The truth is that the whole point of Brexit is borders, and borders have to go somewhere. And one of these borders is the Irish Sea and North Channel. Which is where I live.

So one of the things I’ve done with Brexit in mind is register myself as a GB representative for the import of Phileo’s feed stuffs into the UK. Phileo need to do this to comply with the Feed Standards Authority, because (as we’ve seen) they’re in the EU and we, very soon, won’t be. This will at least allow trade between GB and NI to continue and ensure compliance with requirements at least equivalent to those laid down in required EU law. Which rather begs an obvious question. What exactly is the point of leaving the EU?

So these are the things that keep me awake most nights. To be honest, I don’t feel optimistic, or even particularly well. I really just wish Scotland would be done with this, declare itself independent and rejoin an organisation that it never wished to leave. 

But who knows what is coming? 

At this time of the year I’m looking forward to attending and speaking at Burns Suppers. Although Covid means there won’t be any in 2021, the lines of my favourite Burns open, To A Mouse, say everything about how helpless we all are when it comes to the future and our shared destiny.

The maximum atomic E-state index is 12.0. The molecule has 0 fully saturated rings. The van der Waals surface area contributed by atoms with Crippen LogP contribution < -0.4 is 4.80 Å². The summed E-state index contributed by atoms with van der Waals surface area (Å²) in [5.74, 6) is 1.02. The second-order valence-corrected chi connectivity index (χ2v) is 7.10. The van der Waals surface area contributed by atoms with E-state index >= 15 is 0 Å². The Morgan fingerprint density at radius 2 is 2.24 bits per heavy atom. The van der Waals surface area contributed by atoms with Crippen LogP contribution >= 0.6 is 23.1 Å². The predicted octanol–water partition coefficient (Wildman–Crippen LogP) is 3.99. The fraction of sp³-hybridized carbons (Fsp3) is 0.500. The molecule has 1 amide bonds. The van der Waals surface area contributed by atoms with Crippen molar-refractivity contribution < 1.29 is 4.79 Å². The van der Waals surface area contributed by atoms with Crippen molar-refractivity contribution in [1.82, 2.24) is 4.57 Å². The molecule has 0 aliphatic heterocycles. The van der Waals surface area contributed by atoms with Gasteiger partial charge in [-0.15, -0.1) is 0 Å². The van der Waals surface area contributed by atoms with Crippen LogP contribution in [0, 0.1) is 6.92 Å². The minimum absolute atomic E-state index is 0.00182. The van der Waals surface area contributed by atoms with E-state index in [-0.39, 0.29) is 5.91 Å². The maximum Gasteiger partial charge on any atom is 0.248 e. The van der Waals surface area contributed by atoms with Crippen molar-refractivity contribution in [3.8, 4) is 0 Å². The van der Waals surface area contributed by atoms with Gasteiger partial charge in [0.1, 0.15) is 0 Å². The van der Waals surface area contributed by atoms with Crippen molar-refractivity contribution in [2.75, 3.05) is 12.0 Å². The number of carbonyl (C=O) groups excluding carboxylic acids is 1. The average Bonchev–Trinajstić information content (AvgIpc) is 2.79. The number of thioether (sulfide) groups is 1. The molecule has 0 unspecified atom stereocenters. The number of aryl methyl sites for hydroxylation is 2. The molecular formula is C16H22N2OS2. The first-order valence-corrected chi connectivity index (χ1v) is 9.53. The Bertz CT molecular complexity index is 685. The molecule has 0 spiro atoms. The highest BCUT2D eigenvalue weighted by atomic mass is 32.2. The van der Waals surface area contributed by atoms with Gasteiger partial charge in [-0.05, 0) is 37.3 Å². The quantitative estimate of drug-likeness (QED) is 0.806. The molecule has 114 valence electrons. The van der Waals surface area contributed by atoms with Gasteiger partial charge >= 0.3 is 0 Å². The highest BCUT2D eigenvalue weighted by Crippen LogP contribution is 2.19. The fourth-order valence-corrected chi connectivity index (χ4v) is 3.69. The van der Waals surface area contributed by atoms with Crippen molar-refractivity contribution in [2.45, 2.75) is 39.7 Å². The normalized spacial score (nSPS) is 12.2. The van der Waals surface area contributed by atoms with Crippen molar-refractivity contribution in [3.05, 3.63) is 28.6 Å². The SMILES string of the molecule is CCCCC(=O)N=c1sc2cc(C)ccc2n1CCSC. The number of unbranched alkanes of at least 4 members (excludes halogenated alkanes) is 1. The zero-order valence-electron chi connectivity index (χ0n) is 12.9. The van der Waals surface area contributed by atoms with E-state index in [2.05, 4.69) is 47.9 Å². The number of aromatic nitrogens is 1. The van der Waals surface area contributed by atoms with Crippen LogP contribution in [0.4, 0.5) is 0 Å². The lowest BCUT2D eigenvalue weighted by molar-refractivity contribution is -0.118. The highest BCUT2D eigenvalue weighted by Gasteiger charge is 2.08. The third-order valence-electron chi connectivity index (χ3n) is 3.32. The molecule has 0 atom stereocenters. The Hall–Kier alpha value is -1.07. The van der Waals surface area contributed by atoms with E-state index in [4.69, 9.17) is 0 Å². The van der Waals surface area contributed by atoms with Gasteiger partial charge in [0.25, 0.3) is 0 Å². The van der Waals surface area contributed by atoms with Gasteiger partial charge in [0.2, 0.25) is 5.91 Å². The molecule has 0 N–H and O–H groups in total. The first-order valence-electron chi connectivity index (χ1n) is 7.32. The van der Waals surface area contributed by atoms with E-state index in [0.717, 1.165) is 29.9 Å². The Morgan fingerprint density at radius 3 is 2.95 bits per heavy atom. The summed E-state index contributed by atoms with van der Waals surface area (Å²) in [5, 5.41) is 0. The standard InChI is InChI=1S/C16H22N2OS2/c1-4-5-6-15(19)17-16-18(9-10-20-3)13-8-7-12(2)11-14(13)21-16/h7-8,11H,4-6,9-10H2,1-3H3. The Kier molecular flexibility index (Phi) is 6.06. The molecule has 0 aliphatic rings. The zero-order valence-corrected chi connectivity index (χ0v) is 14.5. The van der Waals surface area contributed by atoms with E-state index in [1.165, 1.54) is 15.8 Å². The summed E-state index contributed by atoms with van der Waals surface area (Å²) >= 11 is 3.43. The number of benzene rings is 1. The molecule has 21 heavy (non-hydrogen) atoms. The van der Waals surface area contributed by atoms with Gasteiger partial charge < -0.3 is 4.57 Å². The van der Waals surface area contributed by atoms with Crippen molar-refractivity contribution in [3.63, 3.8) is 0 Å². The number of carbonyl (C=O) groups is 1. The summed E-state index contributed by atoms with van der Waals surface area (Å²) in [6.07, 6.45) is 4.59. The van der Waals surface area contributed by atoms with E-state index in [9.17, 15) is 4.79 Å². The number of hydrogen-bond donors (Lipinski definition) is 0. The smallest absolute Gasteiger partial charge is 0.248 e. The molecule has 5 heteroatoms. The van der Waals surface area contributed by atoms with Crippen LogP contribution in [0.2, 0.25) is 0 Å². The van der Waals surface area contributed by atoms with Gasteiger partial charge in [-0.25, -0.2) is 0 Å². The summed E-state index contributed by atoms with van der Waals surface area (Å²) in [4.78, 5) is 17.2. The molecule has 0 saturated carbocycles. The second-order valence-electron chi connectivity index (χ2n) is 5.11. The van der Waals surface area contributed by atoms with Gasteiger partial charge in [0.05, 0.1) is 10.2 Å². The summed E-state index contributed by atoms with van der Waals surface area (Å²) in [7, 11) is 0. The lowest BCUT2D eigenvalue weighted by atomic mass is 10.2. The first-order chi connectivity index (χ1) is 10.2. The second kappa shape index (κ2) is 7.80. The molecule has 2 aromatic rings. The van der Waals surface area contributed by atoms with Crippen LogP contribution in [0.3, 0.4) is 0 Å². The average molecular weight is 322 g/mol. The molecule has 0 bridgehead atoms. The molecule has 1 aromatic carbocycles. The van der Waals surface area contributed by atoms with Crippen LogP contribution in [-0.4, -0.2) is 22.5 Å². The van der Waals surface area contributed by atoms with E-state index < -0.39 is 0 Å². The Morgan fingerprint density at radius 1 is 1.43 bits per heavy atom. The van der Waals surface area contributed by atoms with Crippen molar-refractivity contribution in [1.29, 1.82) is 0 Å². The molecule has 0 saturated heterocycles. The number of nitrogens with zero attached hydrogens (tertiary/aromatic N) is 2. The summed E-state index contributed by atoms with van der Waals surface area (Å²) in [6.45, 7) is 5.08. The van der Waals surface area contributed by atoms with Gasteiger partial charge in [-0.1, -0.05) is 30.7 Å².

“But, Mousie, thou art no thy-lane, 
In proving foresight may be vain; 
The best-laid schemes o’ mice an’ men 
Gang aft agley, 
An’ lea’e us nought but grief an’ pain, 
For promis’d joy! 

Still thou art blest, compar’d wi’ me 
The present only toucheth thee: 
But, Och! I backward cast my e’e. 
On prospects drear! 
An’ forward, tho’ I canna see, 
I guess an’ fear!”

As 2020 draws to a close, I guess and fear.
Perhaps we all do.

Alba gu bràth

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2 replies »

  1. Hi Alec, I feel sorry for you and as you say oh so unnecessary. You probably wrote this before the French and Dutch closed their borders due to the ‘mutant’ strain of Covid-19 and within hours 3,000 lorries were backed-up along with a couple of £million of Scottish seafood which will probably end up in land fill due to late delivery. I wonder if Jimmy Buchan and his fleet of union rag wavers on the Thames are happy now and when there’s no one to buy their fish they’ll rue the day I fear.

    Meantime you, yours and all readers have: A VERY HAPPY AND SAFE CHRISTMAS – DESPITE THEM.

  2. Life is oh so complicated, yet the fools at Westminster act as if all is simple. We’ve been treated to a dose of sovereignty this week, and the new year will turn that into a crippling new normal. I can only hope that ever more of our fellow Scots will rapidly move to supporting the regaining of Scottish independence. The supposed certainties of remaining in the Union that restrained many in 2014 have been proved a mirage.